‘Sand’ is a perfect story with a wonderful magical quality which works so well against an ‘ordinary’ background. The story is well balanced, well paced and poignant. As with Sandra’s piece I especially enjoyed the language. The plain vocabulary is deceptively simple but the precise technical details (I love technical details in story) give a sense of the narrator and his wider world. Very enjoyable.


    @knickylaurelle
    I loved ‘Grit’. An account of trauma which is punchy and evocative but never overdone, and showing someone growing stronger. Their trauma and road towards recovery – will full recovery be achieved or will the anger last? – feels as though it might have a mythical or superhuman aspect. The style, setting and unsettling atmosphere remind me of Mark Haddon’s short stories. Again, what wonderful use of vocabulary.


    @Squidge
    – this picture of a beach picnic is a delight! That’s exactly how it was: a mother’s care and time, all that effort she put in which never quite solved the problem. I love the tone, the description and the contrast in the excellent last line. Comic and touching. And lovely sentences, perfectly formed. A pleasure to read.


    @seagreen
    I was captivated by ‘Emergence’, your poem or prose poem; I wasn’t sure which category it falls into but that didn’t matter. The language is strong and delicate at the same time and uses just the right amount of technical detail to set the scene (strong theme of technical language in this competition 🙂 ). I love the evocative imagery of an aging oilrig subjected to changing weather, the threat in the cooling air. Is the rig collapsing – the crushed garnet a reference to debris, maybe a garnet-hinge (I had to look it up but it seemed to fit!)? Or is the presence of garnet protective and the character’s transformation something safer than an approaching death? The ambiguity I read into the piece fascinated me.

    Every one of these entries would be a worthy winner. Eventually, because I kept being drawn back to it, I picked ‘Emergence’.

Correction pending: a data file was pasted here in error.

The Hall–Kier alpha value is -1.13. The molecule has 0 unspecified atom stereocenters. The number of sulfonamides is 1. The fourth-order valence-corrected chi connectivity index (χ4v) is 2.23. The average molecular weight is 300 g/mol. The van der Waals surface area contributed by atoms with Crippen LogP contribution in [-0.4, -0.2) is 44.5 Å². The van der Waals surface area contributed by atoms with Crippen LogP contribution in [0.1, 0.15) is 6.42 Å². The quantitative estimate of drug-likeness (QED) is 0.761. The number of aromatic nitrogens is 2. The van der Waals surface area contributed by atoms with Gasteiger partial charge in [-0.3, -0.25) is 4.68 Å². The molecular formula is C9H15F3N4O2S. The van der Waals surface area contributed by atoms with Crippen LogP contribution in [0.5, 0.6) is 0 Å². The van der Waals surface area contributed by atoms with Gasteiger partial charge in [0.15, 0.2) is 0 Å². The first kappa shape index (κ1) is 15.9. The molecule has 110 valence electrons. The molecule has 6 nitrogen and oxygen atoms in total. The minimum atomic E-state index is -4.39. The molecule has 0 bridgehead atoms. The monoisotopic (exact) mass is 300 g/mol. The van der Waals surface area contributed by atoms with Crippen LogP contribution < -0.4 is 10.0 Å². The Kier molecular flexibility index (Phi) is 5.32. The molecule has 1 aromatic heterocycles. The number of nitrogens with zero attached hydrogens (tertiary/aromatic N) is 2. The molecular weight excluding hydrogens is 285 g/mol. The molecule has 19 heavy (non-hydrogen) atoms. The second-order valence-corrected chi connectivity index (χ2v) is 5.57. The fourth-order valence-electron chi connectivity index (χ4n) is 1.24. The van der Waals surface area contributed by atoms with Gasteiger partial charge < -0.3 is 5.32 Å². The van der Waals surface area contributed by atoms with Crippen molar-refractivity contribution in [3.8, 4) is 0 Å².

Over to you @seagreen

    • This reply was modified 1 month, 2 weeks ago by Libby.
    #10622
    Sandra
    Participant

    Brilliantly well done Seagreen, and thank you Libby for the challenge, your insightful comments and for picking my favourite as winner, though all were enjoyable variations on the theme.

    #10623
    Athelstone
    Moderator

    Libby, thanks for a super topic and the fabulous reviews. Seagreen, a well-deserved win.

    #10624
    Knicks
    Participant

    Thank you for hosting this month’s comp, Libby, and for your thoughtful words on my piece. And congratulations, Seagreen, I thought your piece was wonderfully evocative. I enjoyed each entry for this month.


    @Libby
    Grit was about my rather difficult pregnancy, and how the only peace and pleasure I found (from the daily waves of nausea and hostile alien terraforming of my body) was in the texture of gritty things. Definitely unsettling. Definitely worth it.

    #10625
    Seagreen
    Participant

    You know, I’m always surprised when I win the monthly comp (not that it happens often!) but never more so than this time. Such strong entries – I did feel mine was a little lightweight in comparison.

    Thank you, @Libby, for hosting the comp and for such fabulous feedback, and thanks to Ath, Sandra, Squidge and Knicky for making me work harder to measure up.

    Emergence is about my first ever time offshore – a newly qualified paint inspector, daunted beyond words. I can’t remember how it came about, but at some point during the trip, the fireproofing inspector left and I was asked to take over his duties. What did I know about fireproofing? Absolutely nothing. I was totally out of my depth. That afternoon on the cellar deck was a turning point for me. The fireproofers had gone to lunch and it was so calm and peaceful, I could have been the only person on the rig. Call me fanciful, but I knew then that I was exactly where I wanted to be.

    Crushed garnet was the medium used to blast the corroded steel. Like pink sand, it found its way into every nook and cranny, and lay on every flat surface you could find.

    #10627
    Sandra
    Participant

    @Seagreen, the ‘lightweight’ of your entry was in the well-chosen words; that they so well-expressed the solidity, the impact of that moment was the really clever bit. Thank you for this explanation.

    #10638
    Libby
    Participant

    That’s interesting @knickylaurelle – makes me enjoy the piece even more. I think it’s hard to write well about one’s own experiences – at least I find it so!

    #10639
    Libby
    Participant

    Ah yes, I wondered about the various roles of garnet @seagreen after I’d started looking it up. I’d no idea. It’s very interesting. Geology in general, not just the applied stuff, always feels like a significant gap in my knowledge.

    Those rigs have a fascination even for a landlubber like me. The meeting of elements perhaps. At sea but fixed – all those things which I’m sure everyone has pointed out to you over the years 🙂